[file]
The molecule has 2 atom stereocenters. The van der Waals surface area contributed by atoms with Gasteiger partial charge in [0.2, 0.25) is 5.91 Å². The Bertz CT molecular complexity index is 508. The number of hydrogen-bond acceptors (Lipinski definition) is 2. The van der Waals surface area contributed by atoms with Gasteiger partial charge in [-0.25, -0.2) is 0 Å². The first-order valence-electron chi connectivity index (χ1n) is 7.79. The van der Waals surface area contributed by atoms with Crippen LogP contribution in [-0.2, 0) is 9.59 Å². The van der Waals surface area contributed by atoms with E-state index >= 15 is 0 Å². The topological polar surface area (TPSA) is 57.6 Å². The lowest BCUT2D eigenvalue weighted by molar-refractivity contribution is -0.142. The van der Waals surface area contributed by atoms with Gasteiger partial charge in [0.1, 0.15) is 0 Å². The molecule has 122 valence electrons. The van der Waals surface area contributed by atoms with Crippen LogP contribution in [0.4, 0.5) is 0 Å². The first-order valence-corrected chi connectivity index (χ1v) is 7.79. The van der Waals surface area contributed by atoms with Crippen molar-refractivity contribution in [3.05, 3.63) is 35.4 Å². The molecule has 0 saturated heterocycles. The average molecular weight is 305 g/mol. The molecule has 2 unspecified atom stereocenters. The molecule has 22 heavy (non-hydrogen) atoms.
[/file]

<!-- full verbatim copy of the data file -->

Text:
The molecule has 2 atom stereocenters. The van der Waals surface area contributed by atoms with Gasteiger partial charge in [0.2, 0.25) is 5.91 Å². The Bertz CT molecular complexity index is 508. The number of hydrogen-bond acceptors (Lipinski definition) is 2. The van der Waals surface area contributed by atoms with Gasteiger partial charge in [-0.25, -0.2) is 0 Å². The first-order valence-electron chi connectivity index (χ1n) is 7.79. The van der Waals surface area contributed by atoms with Crippen LogP contribution in [-0.2, 0) is 9.59 Å². The van der Waals surface area contributed by atoms with E-state index >= 15 is 0 Å². The topological polar surface area (TPSA) is 57.6 Å². The lowest BCUT2D eigenvalue weighted by molar-refractivity contribution is -0.142. The van der Waals surface area contributed by atoms with Gasteiger partial charge in [0.1, 0.15) is 0 Å². The molecule has 122 valence electrons. The van der Waals surface area contributed by atoms with Crippen LogP contribution in [0.4, 0.5) is 0 Å². The first-order valence-corrected chi connectivity index (χ1v) is 7.79. The van der Waals surface area contributed by atoms with Crippen molar-refractivity contribution in [3.05, 3.63) is 35.4 Å². The molecule has 0 saturated heterocycles. The average molecular weight is 305 g/mol. The molecule has 2 unspecified atom stereocenters. The molecule has 22 heavy (non-hydrogen) atoms.